Time bill:- A bill payable after a fixed time is termed as a time bill. In other words, bills payable ‘after date’ is a time bill. Demand bill:- A bill payable at sight or on demand is termed as a demand bill. 3. Trade and accommodation bill:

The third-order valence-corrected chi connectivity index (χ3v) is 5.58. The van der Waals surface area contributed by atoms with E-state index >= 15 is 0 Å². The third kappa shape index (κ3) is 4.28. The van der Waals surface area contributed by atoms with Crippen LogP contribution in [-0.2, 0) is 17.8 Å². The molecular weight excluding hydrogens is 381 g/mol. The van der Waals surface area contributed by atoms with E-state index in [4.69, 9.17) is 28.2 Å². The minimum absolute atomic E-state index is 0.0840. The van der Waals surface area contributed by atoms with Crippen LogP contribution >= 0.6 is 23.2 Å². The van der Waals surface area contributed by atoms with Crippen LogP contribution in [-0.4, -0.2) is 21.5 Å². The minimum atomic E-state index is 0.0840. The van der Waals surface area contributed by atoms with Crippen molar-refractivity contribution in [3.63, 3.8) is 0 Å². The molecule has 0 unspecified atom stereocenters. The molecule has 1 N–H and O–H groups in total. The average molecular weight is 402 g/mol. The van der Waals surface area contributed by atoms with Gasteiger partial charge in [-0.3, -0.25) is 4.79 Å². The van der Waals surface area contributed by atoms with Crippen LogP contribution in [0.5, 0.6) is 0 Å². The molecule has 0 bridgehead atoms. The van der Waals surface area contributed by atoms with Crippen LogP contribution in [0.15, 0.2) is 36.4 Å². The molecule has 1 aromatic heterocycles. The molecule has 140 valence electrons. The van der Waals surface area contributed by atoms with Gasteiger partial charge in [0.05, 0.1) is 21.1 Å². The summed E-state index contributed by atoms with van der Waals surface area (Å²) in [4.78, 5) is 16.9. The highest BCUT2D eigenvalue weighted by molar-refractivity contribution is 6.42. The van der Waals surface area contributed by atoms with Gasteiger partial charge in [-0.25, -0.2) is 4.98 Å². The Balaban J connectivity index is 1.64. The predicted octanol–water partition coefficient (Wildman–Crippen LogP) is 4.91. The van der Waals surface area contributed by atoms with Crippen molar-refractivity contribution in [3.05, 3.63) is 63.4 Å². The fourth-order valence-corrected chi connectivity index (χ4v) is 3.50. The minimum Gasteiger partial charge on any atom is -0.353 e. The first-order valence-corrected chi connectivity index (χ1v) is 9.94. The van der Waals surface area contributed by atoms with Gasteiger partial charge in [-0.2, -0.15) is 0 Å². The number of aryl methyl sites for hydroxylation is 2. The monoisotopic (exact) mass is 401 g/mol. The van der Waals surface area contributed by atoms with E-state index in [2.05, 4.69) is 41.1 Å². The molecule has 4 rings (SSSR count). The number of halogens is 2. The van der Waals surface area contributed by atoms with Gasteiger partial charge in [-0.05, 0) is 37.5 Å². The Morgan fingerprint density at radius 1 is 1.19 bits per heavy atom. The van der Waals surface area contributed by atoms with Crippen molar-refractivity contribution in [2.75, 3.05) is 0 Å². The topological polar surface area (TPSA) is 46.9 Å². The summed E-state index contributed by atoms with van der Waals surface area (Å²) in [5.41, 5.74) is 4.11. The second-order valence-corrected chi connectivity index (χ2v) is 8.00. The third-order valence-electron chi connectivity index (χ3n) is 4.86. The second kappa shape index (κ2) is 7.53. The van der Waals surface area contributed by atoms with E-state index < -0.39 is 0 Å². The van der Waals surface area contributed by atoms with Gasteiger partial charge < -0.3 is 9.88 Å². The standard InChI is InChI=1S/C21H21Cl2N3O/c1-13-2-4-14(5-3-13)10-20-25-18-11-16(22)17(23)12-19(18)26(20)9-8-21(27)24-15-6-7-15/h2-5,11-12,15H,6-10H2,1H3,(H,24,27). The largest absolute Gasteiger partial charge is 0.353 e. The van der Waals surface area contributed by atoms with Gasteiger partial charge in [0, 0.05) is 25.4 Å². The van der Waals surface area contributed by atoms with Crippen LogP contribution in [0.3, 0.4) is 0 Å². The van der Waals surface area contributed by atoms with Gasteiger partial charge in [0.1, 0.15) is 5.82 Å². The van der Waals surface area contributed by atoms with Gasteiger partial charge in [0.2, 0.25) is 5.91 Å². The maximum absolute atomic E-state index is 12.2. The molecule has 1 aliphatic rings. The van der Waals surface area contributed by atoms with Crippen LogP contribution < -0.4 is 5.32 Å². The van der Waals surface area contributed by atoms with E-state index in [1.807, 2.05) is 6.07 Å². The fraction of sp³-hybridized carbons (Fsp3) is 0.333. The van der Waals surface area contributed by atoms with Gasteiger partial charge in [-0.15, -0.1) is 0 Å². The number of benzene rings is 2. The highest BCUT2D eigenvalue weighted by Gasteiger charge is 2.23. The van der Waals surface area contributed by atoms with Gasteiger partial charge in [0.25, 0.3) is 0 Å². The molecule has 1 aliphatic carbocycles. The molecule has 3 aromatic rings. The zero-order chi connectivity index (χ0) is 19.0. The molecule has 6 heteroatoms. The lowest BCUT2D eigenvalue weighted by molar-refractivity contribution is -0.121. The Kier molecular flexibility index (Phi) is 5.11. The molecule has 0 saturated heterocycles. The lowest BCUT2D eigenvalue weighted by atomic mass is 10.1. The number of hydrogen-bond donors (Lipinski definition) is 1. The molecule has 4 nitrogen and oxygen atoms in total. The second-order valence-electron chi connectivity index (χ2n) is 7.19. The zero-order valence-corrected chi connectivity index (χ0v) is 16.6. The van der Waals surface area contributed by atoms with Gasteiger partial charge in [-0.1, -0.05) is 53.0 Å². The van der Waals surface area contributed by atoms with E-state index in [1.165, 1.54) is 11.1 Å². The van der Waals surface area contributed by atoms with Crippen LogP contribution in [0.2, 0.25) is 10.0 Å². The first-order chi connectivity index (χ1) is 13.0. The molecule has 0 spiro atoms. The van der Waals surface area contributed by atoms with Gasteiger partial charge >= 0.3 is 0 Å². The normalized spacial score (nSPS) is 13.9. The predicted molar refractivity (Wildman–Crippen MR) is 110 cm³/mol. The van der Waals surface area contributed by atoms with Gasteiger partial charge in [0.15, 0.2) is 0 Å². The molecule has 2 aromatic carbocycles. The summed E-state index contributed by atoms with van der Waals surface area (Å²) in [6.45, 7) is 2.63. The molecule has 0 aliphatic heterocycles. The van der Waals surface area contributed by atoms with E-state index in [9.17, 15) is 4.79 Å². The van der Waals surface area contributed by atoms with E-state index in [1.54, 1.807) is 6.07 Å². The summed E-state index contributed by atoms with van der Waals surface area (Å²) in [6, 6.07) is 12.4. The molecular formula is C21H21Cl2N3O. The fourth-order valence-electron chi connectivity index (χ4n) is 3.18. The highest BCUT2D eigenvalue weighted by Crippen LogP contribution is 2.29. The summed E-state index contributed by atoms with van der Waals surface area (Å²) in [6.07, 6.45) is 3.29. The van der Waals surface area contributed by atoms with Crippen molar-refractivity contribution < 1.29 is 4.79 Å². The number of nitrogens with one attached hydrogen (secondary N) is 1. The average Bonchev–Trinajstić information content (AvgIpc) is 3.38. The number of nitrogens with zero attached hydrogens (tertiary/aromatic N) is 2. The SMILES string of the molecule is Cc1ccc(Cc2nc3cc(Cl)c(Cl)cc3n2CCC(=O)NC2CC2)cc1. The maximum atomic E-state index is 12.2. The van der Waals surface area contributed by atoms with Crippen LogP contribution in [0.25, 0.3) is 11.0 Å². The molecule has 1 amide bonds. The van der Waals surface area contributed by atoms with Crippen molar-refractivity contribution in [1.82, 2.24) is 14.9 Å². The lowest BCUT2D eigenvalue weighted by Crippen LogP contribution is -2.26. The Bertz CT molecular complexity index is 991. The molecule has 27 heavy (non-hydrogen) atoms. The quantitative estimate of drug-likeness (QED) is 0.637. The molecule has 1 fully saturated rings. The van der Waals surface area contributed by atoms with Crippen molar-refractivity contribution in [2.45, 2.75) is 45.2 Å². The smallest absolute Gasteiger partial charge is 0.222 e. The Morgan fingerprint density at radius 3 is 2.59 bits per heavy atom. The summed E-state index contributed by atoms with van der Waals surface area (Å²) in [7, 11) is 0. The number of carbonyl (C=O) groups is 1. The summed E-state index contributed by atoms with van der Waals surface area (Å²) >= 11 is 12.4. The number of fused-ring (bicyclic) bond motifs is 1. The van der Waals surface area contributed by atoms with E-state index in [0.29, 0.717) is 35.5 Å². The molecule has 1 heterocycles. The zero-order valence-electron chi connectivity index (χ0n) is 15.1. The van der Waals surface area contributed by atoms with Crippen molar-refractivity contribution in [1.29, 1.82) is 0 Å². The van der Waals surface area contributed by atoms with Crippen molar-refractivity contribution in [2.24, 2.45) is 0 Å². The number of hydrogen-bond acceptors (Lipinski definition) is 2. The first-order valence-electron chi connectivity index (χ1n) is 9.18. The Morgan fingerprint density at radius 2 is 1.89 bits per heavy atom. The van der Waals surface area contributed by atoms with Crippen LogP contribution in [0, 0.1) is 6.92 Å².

Trade Bill:- A bill drawn and accepted for a genuine trade transaction termed as a ‘trade bill’ Accommodation bill:- A bill drawn and accepted not for a genuine trade transaction but only to provide financial help to some party is termed as an ‘accommodation bill’ ************************************************************************************************ Q.6:- Define dishonour Explain dishonour non-acceptance & non-payment when, how and to whom should the notice of dishonour of a bill of exchange be given? Ans:- Negotiable instrument is dishonored the holder must give a notice of dishonour to all the previous parties in order to make them stable. A negotiable instrument can be dishonoured either by non-acceptance or by non-payment. A cheque and promissory note can only be dishonours by non-payment but a bill of exchange can be dishonoured eiher by non-acceptance or by non-payment. Dishonour by non-acceptance (section-91) A bill of exchange can be dishonour by non-accceptance in the following ways:1) If a bill is prescribed to the drawee for acceptance & he does not accept it within 48 hours from the time of presentment for acceptance. When there are